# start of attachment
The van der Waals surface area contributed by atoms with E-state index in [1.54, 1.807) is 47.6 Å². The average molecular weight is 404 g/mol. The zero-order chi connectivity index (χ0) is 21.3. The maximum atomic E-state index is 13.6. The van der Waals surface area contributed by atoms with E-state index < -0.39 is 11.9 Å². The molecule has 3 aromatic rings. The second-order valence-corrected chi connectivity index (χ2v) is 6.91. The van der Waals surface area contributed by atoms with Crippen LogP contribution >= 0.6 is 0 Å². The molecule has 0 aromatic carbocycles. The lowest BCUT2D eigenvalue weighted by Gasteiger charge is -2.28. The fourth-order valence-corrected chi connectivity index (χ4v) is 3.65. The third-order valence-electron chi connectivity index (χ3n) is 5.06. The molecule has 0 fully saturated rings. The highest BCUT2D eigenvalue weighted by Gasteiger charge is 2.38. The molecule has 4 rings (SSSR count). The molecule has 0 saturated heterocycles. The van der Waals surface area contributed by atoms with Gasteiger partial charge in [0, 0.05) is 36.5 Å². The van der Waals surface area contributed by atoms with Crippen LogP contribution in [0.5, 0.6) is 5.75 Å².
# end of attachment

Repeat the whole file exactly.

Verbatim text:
The van der Waals surface area contributed by atoms with E-state index in [1.54, 1.807) is 47.6 Å². The average molecular weight is 404 g/mol. The zero-order chi connectivity index (χ0) is 21.3. The maximum atomic E-state index is 13.6. The van der Waals surface area contributed by atoms with E-state index < -0.39 is 11.9 Å². The molecule has 3 aromatic rings. The second-order valence-corrected chi connectivity index (χ2v) is 6.91. The van der Waals surface area contributed by atoms with Crippen LogP contribution >= 0.6 is 0 Å². The molecule has 0 aromatic carbocycles. The lowest BCUT2D eigenvalue weighted by Gasteiger charge is -2.28. The fourth-order valence-corrected chi connectivity index (χ4v) is 3.65. The third-order valence-electron chi connectivity index (χ3n) is 5.06. The molecule has 0 fully saturated rings. The highest BCUT2D eigenvalue weighted by Gasteiger charge is 2.38. The molecule has 4 rings (SSSR count). The molecule has 0 saturated heterocycles. The van der Waals surface area contributed by atoms with Gasteiger partial charge in [0, 0.05) is 36.5 Å². The van der Waals surface area contributed by atoms with Crippen LogP contribution in [0.5, 0.6) is 5.75 Å².